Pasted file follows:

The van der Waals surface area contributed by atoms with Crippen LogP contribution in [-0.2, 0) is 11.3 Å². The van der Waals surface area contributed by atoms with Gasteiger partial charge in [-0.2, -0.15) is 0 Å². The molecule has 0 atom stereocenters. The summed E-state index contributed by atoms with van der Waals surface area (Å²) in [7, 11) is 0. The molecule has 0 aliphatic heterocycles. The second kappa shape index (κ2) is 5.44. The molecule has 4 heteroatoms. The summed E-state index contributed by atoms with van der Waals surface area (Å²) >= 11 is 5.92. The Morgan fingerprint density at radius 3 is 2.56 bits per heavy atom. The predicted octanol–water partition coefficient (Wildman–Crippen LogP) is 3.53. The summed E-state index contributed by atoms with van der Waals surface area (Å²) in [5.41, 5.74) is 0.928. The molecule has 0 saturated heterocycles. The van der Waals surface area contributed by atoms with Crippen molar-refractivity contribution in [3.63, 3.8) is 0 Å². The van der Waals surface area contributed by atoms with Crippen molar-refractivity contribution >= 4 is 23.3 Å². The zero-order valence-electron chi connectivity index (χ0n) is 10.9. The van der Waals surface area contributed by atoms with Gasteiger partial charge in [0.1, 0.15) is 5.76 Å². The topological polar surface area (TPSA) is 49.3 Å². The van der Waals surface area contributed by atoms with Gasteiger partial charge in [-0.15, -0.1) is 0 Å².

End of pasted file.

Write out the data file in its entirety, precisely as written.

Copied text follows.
The van der Waals surface area contributed by atoms with Crippen LogP contribution in [-0.2, 0) is 11.3 Å². The van der Waals surface area contributed by atoms with Gasteiger partial charge in [-0.2, -0.15) is 0 Å². The molecule has 0 atom stereocenters. The summed E-state index contributed by atoms with van der Waals surface area (Å²) in [7, 11) is 0. The molecule has 0 aliphatic heterocycles. The second kappa shape index (κ2) is 5.44. The molecule has 4 heteroatoms. The summed E-state index contributed by atoms with van der Waals surface area (Å²) >= 11 is 5.92. The Morgan fingerprint density at radius 3 is 2.56 bits per heavy atom. The predicted octanol–water partition coefficient (Wildman–Crippen LogP) is 3.53. The summed E-state index contributed by atoms with van der Waals surface area (Å²) in [5.41, 5.74) is 0.928. The molecule has 0 saturated heterocycles. The van der Waals surface area contributed by atoms with Crippen molar-refractivity contribution in [3.63, 3.8) is 0 Å². The van der Waals surface area contributed by atoms with Crippen molar-refractivity contribution >= 4 is 23.3 Å². The zero-order valence-electron chi connectivity index (χ0n) is 10.9. The van der Waals surface area contributed by atoms with Gasteiger partial charge in [0.1, 0.15) is 5.76 Å². The topological polar surface area (TPSA) is 49.3 Å². The van der Waals surface area contributed by atoms with Gasteiger partial charge in [-0.15, -0.1) is 0 Å².